Parents making a Will
should always be advised to consider the question of who will look after their
children whilst they are minors. Understandably this is often the most emotive
element of making a Will.
Many people can think
relatively easily about the formalities of their death – music at their
funeral, who gets what item of jewellery, how to share the home but turn to the
question of who will look after their young children and I have often found
myself with a client who genuinely struggles to even verbalise what they
imagine will happen. It is a tough decision but an absolutely necessary one.
A person chosen to
care for minors in a Will is known as a testamentary guardians. The Will gives
them parental responsibility.
Legal Nugget – Parental Responsibility
In England and Wales all mothers automatically
have parental responsibility for their children and since the end of 2003 all fathers
whose name appears on the birth certificate also have parental responsibility.
Parental responsibility is a rather expansive
term but in practice it means the person or persons who have the final say in
what happens to the child. Generally, parental responsibility sits evenly
between the parents – with neither having more of a say than the other. In
practice this may not be the case when issues of residence and Court orders are
involved but for the purpose of this article I am treating parental responsibility
as something shared equally.
Finally, as you will see in this article,
parental responsibility can be acquired in a number of ways by people who are
not the biological parent of a child such as adoption. As such, when using the
word parent I am including anyone who holds parental responsibility for a
On the death of one
parent, parental responsibility continues to rest with the surviving parent but
what happens in circumstances when all those with parental responsibility have
Many people assume
that in tragic circumstances like this family members step in which in practice
is what often happens. However this is not a legal position and leaves the
family in limbo as there would be no one with parental responsibility.
This means that kind
and caring aunt may have significant issues completing official documents –
such as passport applications and school forms or having to make decisions
about medical care – all things where parental responsibility is needed.
In addition, if there
was a dispute within the family about who should be the child’s primary carer
then the Court would need to become involved – which I am sure no parent would
that a testamentary guardian obtains parental responsibility upon the death of
all those with existing parental responsibility. This means that the caring
aunt named in the Will can point to the Will as evidence of her parental
responsibility. No court orders, no family agreements – the Will is sufficient.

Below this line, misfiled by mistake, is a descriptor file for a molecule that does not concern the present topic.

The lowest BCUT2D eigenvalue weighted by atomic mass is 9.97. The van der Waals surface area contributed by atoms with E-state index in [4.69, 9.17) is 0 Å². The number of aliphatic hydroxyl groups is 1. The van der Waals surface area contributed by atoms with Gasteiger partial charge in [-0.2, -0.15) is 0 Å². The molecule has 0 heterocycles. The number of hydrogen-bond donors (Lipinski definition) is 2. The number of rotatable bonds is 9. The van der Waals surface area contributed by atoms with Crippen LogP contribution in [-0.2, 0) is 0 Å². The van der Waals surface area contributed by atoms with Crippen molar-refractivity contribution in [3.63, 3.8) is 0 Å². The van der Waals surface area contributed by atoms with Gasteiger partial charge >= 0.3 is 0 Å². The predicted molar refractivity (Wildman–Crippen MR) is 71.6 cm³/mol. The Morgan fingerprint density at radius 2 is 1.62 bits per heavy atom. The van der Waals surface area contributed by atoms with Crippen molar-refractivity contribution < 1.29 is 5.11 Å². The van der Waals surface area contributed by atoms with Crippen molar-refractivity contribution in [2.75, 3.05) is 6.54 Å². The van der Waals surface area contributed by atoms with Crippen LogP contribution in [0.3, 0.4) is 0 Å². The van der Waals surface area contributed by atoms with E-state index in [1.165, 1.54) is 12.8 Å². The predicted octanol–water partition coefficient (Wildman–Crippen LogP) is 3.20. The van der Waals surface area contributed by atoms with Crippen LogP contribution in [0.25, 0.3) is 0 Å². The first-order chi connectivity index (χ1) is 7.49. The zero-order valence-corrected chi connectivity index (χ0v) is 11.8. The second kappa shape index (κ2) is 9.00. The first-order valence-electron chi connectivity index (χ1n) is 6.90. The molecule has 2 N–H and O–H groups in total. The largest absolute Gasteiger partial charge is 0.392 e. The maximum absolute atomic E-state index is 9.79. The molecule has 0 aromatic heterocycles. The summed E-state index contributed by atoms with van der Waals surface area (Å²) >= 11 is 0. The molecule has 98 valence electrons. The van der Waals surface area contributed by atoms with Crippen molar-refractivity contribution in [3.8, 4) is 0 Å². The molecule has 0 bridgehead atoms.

Deciding on the need
for such an appointment is the easy decision – the tough one is choosing who. I
have seen a couple nearly break up such was the disagreement about which family
member should be appointed.
The choice of guardian
is an incredibly personal one and will be based on an entirely unique set of
circumstances. The points I would make cover the issues I have come across in
practice. It is in no way the full list of factors:
- Where do you want your child to be raised?
- What parenting approach would you want? Who
would be best able to do this?
- Will your choice have the space and will they
need financial assistance?
- Will your choice want to care for your child?
- Will your choice encourage relationships on
both sides of the child’s family?
- Will your choice be physically able to be a
parent? E.g. how old will the person be when the child reaches 18?
couple living in England pass away. They have Wills with an appointment of a
Guardian – an uncle in Australia where the mother comes from. The child was
born in England and goes to school. He sees is English family regularly.
is nothing wrong with the choice but the consequences will be that he is
unlikely to see as much of his English family or friends and further to the
tragic death of his parents, there will be further disruption by relocating to
another country and culture.
the above situation it would be very important to ensure that the child is
legally allowed to move to Australia and that Australian laws (which are
federal and state) recognised testamentary guardianship. It would also be
sensible for the couple to discuss their decision with both sides of the
If you have young children you should give
serious consideration to the appointment of testamentary guardians. Think
carefully about your choice and if you can you should try and agree on the same
person or people. Even separated couples can usually agree on who they feel
would be the best person to care for their child in the event of their death.
As with all these articles I would stress
that whilst the Will itself is a relatively simple document, the factors to
take into account are relatively complex. The best advice is – use Mundays.
If you wish to discuss your Will needs please get in touch with our Private Wealth Team. If you would like to discuss any issues regarding the care and responsibility towards your children please contact our Family team who have expertise in child matters.
The contents of this article are intended as guidance for readers. It can be no substitute for specific advice. Consequently we cannot accept responsibility for this information, errors or matters affected by subsequent changes in the law, or the content of any website referred to in this article. © Mundays LLP.